Texas District Exploits Testing Package To Administer Uniform Math Exams
In Texas, as in many other states, all students must pass a standardized exam in order to graduate from high school. The exams are also important for the schools themselves, since government funding can go up or down based on their students' performance. At the Garland Independent School District, administrators had noticed that students' scores on the math portion of the exam, though ranked near the top in the state, were lower than reading and writing scores. Last summer, officials there decided to purchase some new software in an effort to raise those math scores. Initial assessments were conducted on about 8,000 students in grades 6-8. The program they selected for the case study was Question Mark, a test-authoring package from Presence Corp. (formerly LHA Software) of Stamford, Conn. With the software, instructors can create tests, tutorials and questionnaires on any subject. Question Mark marks and analyzes answers in various test formats, including multiple-choice, fill-in-the-blank, word answers and free format. In Garland, a team of math teachers chose original test items submitted by instructors throughout the district. They then created tests that cover the 13 math objectives outlined by the state. Butch Sloan, the district's math coordinator, helped develop and distribute the exams. Question Mark and the uniform test bank were installed on all the computer networks in 17 secondary schools. Students worked on the objectives during three six-week periods. At the end of each period, computer-based tests were administered, and results were given to teachers and principals. According to Sloan, a highlight of Question Mark that especially suits math testing is its ability to incorporate graphic files such as graphs, charts and figures. He notes that, with some other testing packages, those visuals had to be placed on paper; thus, "It was always difficult to make sure students had what they needed." While it's too early to tell what impact the software will have on state exam scores, Sloan reports that students seem to be advancing in several key areas, including basic math concepts, operations and problem solving. Immediate Feedback He is convinced that students benefit from the immediate feedback provided by Question Mark. And teachers can accurately assess what has been learned and what needs to be reinforced. In addition, says Sloan, administrators are provided with an objective tool to measure progress against mandated goals. Marlene Carter, principal of Lyles Middle School, agrees. At Lyles, students complete three-hour tutorials in the school's computer lab on Saturdays. Carter says teachers have praised the software's reporting features. Besides individual scores and classroom averages, teachers can find out exactly how much time is spent taking an exam. Carter looks at the reports herself to see what areas, if any, might require remediation. She adds that instructors at Lyles have started using Question Mark for other subjects on the state exam, including English. Math coordinator Sloan expects the software will play a larger role throughout the entire district in coming months. No Limitations "There are certainly no limitations on its use" he says, noting that the district recently upgraded to version 3.0 for DOS. Among other enhancements, the new version boasts an "auto save" function and a "rich text" component for mixing different fonts and graphics, including superscripts and subscripts. Plus, the user manual and online help have been expanded to cover more features, such as interfacing with sound, video, animation and other multimedia. The software uses the same format for question-and-answer files as the Windows and Mac versions, so tests can be created or delivered across platforms. Sloan adds that the computer-based testing has advantages beyond preparing students for the state exam. For example, he says, the math test bank focuses heavily on problem solving, a skill that carries over into many disciplines. "It's not just a basic skills test. It's helping those kids in other ways as well."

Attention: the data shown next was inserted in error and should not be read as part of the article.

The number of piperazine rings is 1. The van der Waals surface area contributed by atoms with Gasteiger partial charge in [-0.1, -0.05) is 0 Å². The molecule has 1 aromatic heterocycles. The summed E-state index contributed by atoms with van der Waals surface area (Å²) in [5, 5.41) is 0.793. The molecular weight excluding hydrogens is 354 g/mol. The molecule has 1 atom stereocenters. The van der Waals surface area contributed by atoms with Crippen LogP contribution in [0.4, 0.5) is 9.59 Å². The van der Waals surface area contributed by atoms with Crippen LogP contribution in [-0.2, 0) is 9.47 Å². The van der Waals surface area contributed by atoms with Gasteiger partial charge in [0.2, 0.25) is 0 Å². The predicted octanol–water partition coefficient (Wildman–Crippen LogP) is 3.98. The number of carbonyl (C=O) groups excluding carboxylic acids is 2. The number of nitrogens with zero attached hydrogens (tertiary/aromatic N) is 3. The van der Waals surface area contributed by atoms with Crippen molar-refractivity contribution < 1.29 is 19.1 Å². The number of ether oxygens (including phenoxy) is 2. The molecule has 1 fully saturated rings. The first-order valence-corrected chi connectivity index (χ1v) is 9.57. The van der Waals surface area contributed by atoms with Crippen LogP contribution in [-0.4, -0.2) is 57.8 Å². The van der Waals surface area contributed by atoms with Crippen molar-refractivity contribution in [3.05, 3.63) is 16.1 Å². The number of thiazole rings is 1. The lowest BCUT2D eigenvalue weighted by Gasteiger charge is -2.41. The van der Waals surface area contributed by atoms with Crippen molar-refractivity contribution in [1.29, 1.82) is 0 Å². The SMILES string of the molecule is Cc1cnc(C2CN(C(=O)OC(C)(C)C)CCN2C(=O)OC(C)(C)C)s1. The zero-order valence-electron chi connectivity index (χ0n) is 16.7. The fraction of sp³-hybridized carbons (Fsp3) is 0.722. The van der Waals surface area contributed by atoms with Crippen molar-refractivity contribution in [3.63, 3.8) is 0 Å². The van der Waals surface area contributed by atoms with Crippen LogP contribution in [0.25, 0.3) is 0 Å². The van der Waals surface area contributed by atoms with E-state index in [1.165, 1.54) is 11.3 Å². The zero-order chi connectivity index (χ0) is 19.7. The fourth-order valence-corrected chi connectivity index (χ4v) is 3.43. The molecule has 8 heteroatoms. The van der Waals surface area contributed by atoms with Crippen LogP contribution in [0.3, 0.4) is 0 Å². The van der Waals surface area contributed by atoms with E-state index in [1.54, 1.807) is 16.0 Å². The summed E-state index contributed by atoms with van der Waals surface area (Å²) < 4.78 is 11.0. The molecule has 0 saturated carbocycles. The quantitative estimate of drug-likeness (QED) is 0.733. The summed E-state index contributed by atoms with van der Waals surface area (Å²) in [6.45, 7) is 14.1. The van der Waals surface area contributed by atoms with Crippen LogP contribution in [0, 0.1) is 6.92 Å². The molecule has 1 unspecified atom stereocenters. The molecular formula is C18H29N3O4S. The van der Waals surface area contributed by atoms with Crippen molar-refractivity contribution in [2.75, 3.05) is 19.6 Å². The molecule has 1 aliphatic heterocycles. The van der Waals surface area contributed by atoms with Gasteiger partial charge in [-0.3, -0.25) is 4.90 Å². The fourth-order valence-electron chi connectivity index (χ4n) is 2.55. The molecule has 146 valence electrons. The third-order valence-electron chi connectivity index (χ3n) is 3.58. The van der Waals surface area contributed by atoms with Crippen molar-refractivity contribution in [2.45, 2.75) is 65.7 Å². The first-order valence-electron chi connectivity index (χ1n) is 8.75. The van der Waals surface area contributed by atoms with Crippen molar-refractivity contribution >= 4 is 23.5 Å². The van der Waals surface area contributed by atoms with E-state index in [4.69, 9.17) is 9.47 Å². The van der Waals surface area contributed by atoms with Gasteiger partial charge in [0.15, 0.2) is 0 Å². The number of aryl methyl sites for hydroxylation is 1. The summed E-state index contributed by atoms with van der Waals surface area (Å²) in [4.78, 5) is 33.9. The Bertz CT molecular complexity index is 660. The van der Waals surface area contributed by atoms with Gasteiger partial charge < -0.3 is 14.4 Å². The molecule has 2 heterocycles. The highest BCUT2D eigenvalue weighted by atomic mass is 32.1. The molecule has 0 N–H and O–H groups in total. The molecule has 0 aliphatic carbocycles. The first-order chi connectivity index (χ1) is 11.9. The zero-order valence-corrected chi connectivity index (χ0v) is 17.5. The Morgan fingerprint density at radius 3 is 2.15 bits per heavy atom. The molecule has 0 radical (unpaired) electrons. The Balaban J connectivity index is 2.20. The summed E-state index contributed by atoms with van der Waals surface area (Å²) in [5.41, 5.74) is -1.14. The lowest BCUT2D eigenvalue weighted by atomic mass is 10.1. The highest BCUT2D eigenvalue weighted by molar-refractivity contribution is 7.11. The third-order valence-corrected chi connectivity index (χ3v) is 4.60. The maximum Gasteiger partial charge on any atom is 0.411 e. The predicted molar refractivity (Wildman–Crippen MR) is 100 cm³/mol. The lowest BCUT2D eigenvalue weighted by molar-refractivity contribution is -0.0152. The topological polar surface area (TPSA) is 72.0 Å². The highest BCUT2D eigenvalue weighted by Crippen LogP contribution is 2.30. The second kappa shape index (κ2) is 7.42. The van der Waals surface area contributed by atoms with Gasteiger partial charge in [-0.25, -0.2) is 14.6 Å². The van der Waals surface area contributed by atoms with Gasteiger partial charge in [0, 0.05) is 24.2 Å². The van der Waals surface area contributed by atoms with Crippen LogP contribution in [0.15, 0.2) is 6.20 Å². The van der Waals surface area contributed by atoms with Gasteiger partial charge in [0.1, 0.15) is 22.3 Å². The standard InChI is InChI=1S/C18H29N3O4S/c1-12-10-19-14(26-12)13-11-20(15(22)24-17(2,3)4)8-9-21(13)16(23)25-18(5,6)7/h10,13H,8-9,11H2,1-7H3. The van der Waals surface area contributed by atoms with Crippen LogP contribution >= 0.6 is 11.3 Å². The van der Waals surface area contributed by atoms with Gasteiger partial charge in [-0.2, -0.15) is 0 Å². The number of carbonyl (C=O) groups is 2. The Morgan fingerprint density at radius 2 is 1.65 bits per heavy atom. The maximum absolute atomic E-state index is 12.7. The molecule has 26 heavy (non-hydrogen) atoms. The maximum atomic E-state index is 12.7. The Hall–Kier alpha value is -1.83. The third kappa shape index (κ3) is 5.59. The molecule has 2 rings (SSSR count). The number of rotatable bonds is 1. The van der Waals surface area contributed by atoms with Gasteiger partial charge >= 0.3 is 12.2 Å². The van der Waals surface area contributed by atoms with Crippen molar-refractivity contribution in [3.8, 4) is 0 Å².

This article originally appeared in the 03/01/1995 issue of THE Journal.